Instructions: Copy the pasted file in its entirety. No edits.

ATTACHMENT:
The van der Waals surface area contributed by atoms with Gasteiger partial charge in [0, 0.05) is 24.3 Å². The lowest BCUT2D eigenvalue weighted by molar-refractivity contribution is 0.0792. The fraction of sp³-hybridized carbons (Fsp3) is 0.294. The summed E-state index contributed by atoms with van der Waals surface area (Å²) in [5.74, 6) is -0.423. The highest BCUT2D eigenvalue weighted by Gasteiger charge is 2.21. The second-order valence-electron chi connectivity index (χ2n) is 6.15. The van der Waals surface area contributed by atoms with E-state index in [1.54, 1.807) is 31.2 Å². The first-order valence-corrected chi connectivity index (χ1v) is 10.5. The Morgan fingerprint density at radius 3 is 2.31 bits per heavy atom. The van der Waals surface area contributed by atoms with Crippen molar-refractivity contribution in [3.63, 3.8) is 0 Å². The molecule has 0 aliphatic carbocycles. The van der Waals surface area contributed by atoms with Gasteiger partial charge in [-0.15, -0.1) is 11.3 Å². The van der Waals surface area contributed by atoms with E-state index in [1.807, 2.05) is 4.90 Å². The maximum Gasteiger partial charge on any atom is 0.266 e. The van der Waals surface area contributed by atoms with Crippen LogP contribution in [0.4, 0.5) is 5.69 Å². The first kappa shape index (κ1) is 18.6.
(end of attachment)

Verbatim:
The van der Waals surface area contributed by atoms with Gasteiger partial charge in [0, 0.05) is 24.3 Å². The lowest BCUT2D eigenvalue weighted by molar-refractivity contribution is 0.0792. The fraction of sp³-hybridized carbons (Fsp3) is 0.294. The summed E-state index contributed by atoms with van der Waals surface area (Å²) in [5.74, 6) is -0.423. The highest BCUT2D eigenvalue weighted by Gasteiger charge is 2.21. The second-order valence-electron chi connectivity index (χ2n) is 6.15. The van der Waals surface area contributed by atoms with E-state index in [1.54, 1.807) is 31.2 Å². The first-order valence-corrected chi connectivity index (χ1v) is 10.5. The Morgan fingerprint density at radius 3 is 2.31 bits per heavy atom. The van der Waals surface area contributed by atoms with Crippen molar-refractivity contribution in [3.63, 3.8) is 0 Å². The molecule has 0 aliphatic carbocycles. The van der Waals surface area contributed by atoms with Gasteiger partial charge in [-0.15, -0.1) is 11.3 Å². The van der Waals surface area contributed by atoms with E-state index in [1.807, 2.05) is 4.90 Å². The maximum Gasteiger partial charge on any atom is 0.266 e. The van der Waals surface area contributed by atoms with Crippen LogP contribution in [0.4, 0.5) is 5.69 Å². The first kappa shape index (κ1) is 18.6.